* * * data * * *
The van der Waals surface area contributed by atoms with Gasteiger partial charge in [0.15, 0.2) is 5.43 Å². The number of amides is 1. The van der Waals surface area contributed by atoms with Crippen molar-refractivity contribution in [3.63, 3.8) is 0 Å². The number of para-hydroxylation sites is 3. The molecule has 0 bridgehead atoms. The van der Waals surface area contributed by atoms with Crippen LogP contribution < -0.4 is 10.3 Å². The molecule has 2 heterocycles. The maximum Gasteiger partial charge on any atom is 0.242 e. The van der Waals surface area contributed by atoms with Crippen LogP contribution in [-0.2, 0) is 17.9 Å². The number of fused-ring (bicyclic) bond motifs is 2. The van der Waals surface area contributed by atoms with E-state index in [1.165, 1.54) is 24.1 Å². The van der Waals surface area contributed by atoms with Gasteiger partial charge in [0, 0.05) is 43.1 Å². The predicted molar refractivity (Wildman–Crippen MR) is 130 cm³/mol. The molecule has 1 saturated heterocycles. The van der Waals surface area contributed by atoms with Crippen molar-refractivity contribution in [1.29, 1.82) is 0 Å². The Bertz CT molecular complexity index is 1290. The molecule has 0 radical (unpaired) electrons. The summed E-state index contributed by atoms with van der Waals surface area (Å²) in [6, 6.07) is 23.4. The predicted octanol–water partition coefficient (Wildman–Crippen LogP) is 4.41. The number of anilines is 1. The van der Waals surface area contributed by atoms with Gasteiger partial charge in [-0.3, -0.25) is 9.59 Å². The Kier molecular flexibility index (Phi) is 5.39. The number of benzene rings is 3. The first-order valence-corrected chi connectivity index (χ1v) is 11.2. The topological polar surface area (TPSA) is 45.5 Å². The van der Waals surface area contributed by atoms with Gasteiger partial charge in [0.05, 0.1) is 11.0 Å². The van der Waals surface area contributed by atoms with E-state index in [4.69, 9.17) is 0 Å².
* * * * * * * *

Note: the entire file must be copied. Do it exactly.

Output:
The van der Waals surface area contributed by atoms with Gasteiger partial charge in [0.15, 0.2) is 5.43 Å². The number of amides is 1. The van der Waals surface area contributed by atoms with Crippen molar-refractivity contribution in [3.63, 3.8) is 0 Å². The number of para-hydroxylation sites is 3. The molecule has 0 bridgehead atoms. The van der Waals surface area contributed by atoms with Crippen LogP contribution < -0.4 is 10.3 Å². The molecule has 2 heterocycles. The maximum Gasteiger partial charge on any atom is 0.242 e. The van der Waals surface area contributed by atoms with Crippen LogP contribution in [-0.2, 0) is 17.9 Å². The number of fused-ring (bicyclic) bond motifs is 2. The van der Waals surface area contributed by atoms with E-state index in [1.165, 1.54) is 24.1 Å². The van der Waals surface area contributed by atoms with Gasteiger partial charge in [0, 0.05) is 43.1 Å². The predicted molar refractivity (Wildman–Crippen MR) is 130 cm³/mol. The molecule has 1 saturated heterocycles. The van der Waals surface area contributed by atoms with Crippen molar-refractivity contribution in [1.29, 1.82) is 0 Å². The Bertz CT molecular complexity index is 1290. The molecule has 0 radical (unpaired) electrons. The summed E-state index contributed by atoms with van der Waals surface area (Å²) in [6, 6.07) is 23.4. The predicted octanol–water partition coefficient (Wildman–Crippen LogP) is 4.41. The number of anilines is 1. The van der Waals surface area contributed by atoms with Gasteiger partial charge in [-0.3, -0.25) is 9.59 Å². The Kier molecular flexibility index (Phi) is 5.39. The number of benzene rings is 3. The first-order valence-corrected chi connectivity index (χ1v) is 11.2. The topological polar surface area (TPSA) is 45.5 Å². The van der Waals surface area contributed by atoms with Gasteiger partial charge in [0.05, 0.1) is 11.0 Å². The van der Waals surface area contributed by atoms with E-state index in [4.69, 9.17) is 0 Å².